New ideas for war games

The genre's gone stale; let's re-invent it

"War has changed..." muses Snake in the opening of MGS4. But it hasn't really, has it?

We're still blowing up anti-aircraft guns, traipsing through muddy fields and taking listless pop shots at vague, Nazi-shaped blobs crouching in blown-out barns.

And it's the developers' fault. They assume we all want to be infantry, because ground troops get to run about and shoot things. But there's much more to an army than that; thousands of people doing a million different jobs all contribute to a conflict.

Why don't we ever see the battle from their perspective? Why must we always be a fresh-faced grunt in a squad of racical stereotypes?

Here are some ideas off the top of our heads that we reckon would instantly make for a more interesting war game.


Set during the Vietnam War, Medic! follows the story of a veteran of the U.S. Medical Corps working with an outfit of Marines as they battle the Vietcong in the city of Saigon.

The game features traditional first-person shooting, but as you fight the VC you have to take care of your comrades. If one gets hit, you have to drag him to safety, heal his wounds using a system similar to Nintendo's Trauma Center games.

Challenges you'll face include scavenging enemy bases for medical supplies, comforting your squad, uncontrollable bleeding, guts falling out, legs dropping off - all in startling high definition.

Up Shit Creek

In Up Shit Creek (working title) you're the captain of a U.S. Navy Swiftboat who's been tasked with escorting a group of Special Ops soldiers through the most dangerous, unpredictable warzone in South America.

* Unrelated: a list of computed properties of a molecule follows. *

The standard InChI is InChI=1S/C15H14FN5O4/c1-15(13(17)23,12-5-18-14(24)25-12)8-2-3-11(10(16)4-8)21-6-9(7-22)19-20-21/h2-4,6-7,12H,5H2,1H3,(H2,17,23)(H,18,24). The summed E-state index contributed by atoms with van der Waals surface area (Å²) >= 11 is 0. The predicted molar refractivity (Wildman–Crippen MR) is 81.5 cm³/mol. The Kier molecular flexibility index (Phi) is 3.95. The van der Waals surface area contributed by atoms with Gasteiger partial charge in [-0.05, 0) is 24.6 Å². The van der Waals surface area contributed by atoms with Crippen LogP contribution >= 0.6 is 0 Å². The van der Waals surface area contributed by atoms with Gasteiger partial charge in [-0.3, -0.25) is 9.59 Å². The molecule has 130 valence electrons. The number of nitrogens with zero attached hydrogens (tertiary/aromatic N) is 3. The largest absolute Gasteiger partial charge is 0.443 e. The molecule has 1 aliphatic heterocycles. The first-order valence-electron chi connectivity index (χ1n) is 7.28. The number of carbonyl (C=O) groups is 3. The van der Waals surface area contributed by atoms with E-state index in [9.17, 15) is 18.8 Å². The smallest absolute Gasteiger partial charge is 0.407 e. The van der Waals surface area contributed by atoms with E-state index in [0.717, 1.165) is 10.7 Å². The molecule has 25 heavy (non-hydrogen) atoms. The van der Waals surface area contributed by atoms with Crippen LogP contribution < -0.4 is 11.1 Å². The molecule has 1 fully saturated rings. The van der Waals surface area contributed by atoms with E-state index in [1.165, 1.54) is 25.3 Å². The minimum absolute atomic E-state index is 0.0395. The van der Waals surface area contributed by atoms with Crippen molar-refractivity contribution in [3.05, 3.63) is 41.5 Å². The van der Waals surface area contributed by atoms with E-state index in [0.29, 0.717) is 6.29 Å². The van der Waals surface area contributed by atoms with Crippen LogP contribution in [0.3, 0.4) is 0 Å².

The game, inspired by Francis Ford Copolla's Apocalypse Now, follows the boat as it makes its way up the the dangerous Guayllabamba River (nicknamed 'Shit Creek'), and each 'level' is a battle the team comes across on the way to their final destination; recovering a stolen nuclear bomb from an insane, megalomaniacal Ecuadorian General. (Or something; the plot needs work, admittedly.)

You pilot the boat yourself and there are no loading times; you can go from one end of the river to the other in real-time. As well as ten to fifteen 'main' missions there'll also be optional stop-offs along the way where you can procure new equipment or upgrade your ship's armour plating.

The game will also focus on the boat's crew, and their interactions and emotions as they witness some of the worst horrors of war imaginable. You'll have to keep their morale up through dialogue choices, otherwise you risk mutiny.


Lt. Jones: "Aw, skipper, this mission's FUBAR. We're never gonna make it to the end!"


A. "Don't worry, Jones. We have enough guns here to liberate a small country. Just stay frosty and keep an eye on the treeline."

B. "Man up, Jones! You're acting like a little bitch. Get below deck or I'll kick your ass up and down this river until you're crapping alligators. DO YOU HEAR ME, JERKWAD?"

C. "Yeah, we're screwed. Let's head back."

Eyes And Ears

In Eyes And Ears, a WW2 first-person game, you play as a scout for the British Army. Essentially a stealth game, your job is to enter enemy-controlled areas under cover of night and map out their defences, troop positions and gun emplacements. You have to cover every area of the map (farms, occupied villages, cities) and report back to your CO with a detailed plan of the enemy's defensive layout.

At the end of each level, the game switches to a top-down view and the game automatically generates a battle based on the data you collected. You watch the battle unfold and if your recon was poor, you'll see hidden turrets and mortars destroy your army.

Your score is determined by how many troops make it through alive; perfect scores are achievable by discovering every piece of enemy equipment in the level and charting all of the infantry's movements accurately.

Brilliant, eh? And we came up with those ON OUR OWN without years of focus-testing and board room meetings.

Can you guys come up with any ideas of your own?